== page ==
As the 1970s turned into the 1980s, the record market continued to grow. That meant more records sold, and more discs earning gold and platinum awards. For collectors, that means more opportunities to get your hands on one.
Additionally, more labels introduced “in-house” sales awards. These are very different from the RIAA award discs, since they didn’t necessarily celebrate the same milestones, but were actually little thank-yous and incentives for staff, which makes them worth a great deal less when sold.
FormatsDuring the latter half of the 1970s, award discs had been in the floater format, where the award plaque and reproduction of the album cover were raised, appearing to “float,” with a black matte. Around 1980 that changed to the “strip plate.” This is essentially the same as the floater, the big difference being that the album cover and the award plaque are on a single strip.
This lasted until approximately 1984, when it was replaced by the hologram style. In this, the logo for the RIAA is in a hologram style, and separate from the rest of the plaque. The frame of the award is generally black. Somewhere around 1988, there was a change in the RIAA logo, too. Where it had previously been circular, it now took on the generalised shape of an R.
There are also RIAA custom awards, which are very scarce, but can still be identified by the RIAA logo.
These are important to know, not only for giving a rough date to the award, but also as a way of authenticating it. If, for example, you’re looking at an award for a disc released in 1989, but it’s in the strip plate style, you know you’ve got a fake on your hands. However, in most instances, the cost of creating a fake isn’t going to warrant the return a forger would collect.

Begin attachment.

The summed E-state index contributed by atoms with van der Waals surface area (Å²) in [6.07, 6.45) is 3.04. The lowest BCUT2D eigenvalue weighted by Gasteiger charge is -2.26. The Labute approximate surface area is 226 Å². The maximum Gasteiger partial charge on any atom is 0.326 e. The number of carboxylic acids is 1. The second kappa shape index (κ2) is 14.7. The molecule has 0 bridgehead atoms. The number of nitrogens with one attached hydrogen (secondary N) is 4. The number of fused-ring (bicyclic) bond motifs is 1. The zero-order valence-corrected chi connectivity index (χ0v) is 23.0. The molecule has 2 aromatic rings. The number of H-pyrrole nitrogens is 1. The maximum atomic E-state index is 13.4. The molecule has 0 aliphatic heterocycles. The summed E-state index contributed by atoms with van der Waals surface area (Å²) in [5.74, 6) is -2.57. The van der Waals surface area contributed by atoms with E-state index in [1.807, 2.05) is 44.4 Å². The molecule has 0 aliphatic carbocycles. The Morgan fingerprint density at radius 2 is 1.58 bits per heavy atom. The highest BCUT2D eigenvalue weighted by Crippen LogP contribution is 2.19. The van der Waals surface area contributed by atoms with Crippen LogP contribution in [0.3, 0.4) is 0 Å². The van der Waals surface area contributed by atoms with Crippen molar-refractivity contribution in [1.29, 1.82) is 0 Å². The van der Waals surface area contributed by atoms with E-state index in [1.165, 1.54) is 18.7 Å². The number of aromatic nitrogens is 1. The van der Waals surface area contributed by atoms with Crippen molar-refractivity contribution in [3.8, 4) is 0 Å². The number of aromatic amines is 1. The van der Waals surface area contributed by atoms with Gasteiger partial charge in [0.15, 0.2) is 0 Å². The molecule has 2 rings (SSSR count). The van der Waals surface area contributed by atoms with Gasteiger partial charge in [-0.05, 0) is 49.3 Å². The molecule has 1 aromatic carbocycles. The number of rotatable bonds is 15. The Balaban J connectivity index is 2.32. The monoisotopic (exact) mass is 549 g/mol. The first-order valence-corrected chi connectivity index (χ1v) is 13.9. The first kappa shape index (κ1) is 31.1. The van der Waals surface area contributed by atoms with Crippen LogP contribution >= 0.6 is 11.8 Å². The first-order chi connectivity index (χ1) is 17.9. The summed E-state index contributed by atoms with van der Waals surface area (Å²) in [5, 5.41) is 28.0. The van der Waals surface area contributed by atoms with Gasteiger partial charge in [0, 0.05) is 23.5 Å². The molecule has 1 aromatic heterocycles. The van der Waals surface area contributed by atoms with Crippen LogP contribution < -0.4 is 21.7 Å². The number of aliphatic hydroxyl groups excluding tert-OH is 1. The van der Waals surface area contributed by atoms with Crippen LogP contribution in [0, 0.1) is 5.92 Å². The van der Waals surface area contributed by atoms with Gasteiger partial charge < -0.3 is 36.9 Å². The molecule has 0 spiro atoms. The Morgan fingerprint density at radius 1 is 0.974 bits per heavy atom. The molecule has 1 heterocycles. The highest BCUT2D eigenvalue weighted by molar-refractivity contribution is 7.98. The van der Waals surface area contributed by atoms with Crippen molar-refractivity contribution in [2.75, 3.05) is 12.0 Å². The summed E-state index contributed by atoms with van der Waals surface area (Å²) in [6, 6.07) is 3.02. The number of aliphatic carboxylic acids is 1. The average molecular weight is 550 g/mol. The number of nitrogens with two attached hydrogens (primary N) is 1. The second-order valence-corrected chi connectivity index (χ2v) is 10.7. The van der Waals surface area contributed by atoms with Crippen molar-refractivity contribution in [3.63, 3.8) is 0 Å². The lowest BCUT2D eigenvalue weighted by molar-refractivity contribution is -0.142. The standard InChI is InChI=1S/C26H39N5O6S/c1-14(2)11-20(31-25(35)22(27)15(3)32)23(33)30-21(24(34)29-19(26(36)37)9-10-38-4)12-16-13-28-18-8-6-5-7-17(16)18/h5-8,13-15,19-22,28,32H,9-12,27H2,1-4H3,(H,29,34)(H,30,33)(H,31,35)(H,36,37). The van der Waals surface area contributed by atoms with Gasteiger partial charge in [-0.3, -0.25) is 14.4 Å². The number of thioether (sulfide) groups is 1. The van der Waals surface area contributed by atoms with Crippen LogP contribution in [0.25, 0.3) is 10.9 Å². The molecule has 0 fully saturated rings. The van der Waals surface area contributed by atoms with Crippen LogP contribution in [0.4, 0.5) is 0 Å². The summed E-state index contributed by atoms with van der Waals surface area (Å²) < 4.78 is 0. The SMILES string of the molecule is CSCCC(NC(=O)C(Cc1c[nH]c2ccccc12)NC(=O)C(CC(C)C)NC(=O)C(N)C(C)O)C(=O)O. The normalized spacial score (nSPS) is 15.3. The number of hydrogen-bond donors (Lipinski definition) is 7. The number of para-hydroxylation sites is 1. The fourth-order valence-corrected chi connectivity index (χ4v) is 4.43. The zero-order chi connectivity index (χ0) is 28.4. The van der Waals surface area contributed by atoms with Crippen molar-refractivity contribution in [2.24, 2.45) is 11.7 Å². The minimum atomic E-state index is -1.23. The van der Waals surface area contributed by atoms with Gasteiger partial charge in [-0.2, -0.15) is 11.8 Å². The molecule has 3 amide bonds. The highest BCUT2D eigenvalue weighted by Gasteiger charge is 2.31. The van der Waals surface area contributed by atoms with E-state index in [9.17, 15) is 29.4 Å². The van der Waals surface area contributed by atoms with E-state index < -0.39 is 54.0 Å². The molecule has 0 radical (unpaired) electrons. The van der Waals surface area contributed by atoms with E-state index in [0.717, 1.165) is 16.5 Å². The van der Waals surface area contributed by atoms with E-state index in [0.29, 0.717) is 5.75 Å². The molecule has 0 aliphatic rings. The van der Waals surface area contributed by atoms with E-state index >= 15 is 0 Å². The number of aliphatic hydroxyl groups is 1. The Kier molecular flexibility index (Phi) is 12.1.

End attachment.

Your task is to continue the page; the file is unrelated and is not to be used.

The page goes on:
BPI DiscsAwards from the BPI (British Phonographic Industry) only began in the 1970s, and only rarely come on the memorabilia market. In the 1980s they were based on unit sales, and it wasn’t until 1987 that multi-platinum awards were issued. They’re relatively similar in design to the RIAA awards, but use a red matte, with the BPT logo on the plaque.
PricesThe sheer number of discs earning gold and platinum status means that prices for 1980s discs are going to be lower. There will be a few exceptions, of course, such as Bruce Springsteen, whose award discs should be expected to go in the £2,000-3,000 range. But even an iconic figure like David Bowie tends to top out around £1,000.
Curiously, you find very few award discs for Michael Jackson or Madonna, two of the top-selling artists of the 1980s, on the market. However, a Canadian “diamond” sales award for Jackson’s Thriller was offered by one dealer, for the surprisingly low price of £250. This isn’t so much because sales had devalued price, but rather that this award simply didn’t have the cachet of something from the RIAA.
As a general rule, you can expect to pay in the region of £300-700 for award discs for most artists.
Where to BuyIn most instances, you’ll be buying these items from dealers. The relatively low prices mean they won’t really come up at auction – there’s not enough profit involved – although that might begin to change for a few 80s artists over the next decade. The 1980s are still too close for the majority of items to have acquired significant value yet.
Beware of award discs on eBay, and if you’re considering bidding, insist on authentification.